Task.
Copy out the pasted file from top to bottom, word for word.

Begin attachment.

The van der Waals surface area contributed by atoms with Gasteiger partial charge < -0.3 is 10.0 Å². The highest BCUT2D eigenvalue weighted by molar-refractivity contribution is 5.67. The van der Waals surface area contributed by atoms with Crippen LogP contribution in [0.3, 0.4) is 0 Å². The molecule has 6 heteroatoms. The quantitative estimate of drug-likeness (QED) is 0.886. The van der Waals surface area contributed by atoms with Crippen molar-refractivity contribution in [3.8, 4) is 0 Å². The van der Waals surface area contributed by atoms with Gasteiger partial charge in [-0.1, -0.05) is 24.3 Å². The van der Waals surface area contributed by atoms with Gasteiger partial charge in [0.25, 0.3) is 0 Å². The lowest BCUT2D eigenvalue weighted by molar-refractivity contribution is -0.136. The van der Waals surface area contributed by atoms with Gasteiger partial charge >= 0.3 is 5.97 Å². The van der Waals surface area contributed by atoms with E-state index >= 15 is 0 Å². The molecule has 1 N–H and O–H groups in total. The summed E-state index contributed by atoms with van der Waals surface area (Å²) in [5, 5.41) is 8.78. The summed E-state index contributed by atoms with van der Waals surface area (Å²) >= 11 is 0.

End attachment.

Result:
The van der Waals surface area contributed by atoms with Gasteiger partial charge < -0.3 is 10.0 Å². The highest BCUT2D eigenvalue weighted by molar-refractivity contribution is 5.67. The van der Waals surface area contributed by atoms with Crippen LogP contribution in [0.3, 0.4) is 0 Å². The molecule has 6 heteroatoms. The quantitative estimate of drug-likeness (QED) is 0.886. The van der Waals surface area contributed by atoms with Crippen molar-refractivity contribution in [3.8, 4) is 0 Å². The van der Waals surface area contributed by atoms with Gasteiger partial charge in [-0.1, -0.05) is 24.3 Å². The van der Waals surface area contributed by atoms with Gasteiger partial charge in [0.25, 0.3) is 0 Å². The lowest BCUT2D eigenvalue weighted by molar-refractivity contribution is -0.136. The van der Waals surface area contributed by atoms with Gasteiger partial charge >= 0.3 is 5.97 Å². The van der Waals surface area contributed by atoms with E-state index >= 15 is 0 Å². The molecule has 1 N–H and O–H groups in total. The summed E-state index contributed by atoms with van der Waals surface area (Å²) in [5, 5.41) is 8.78. The summed E-state index contributed by atoms with van der Waals surface area (Å²) >= 11 is 0.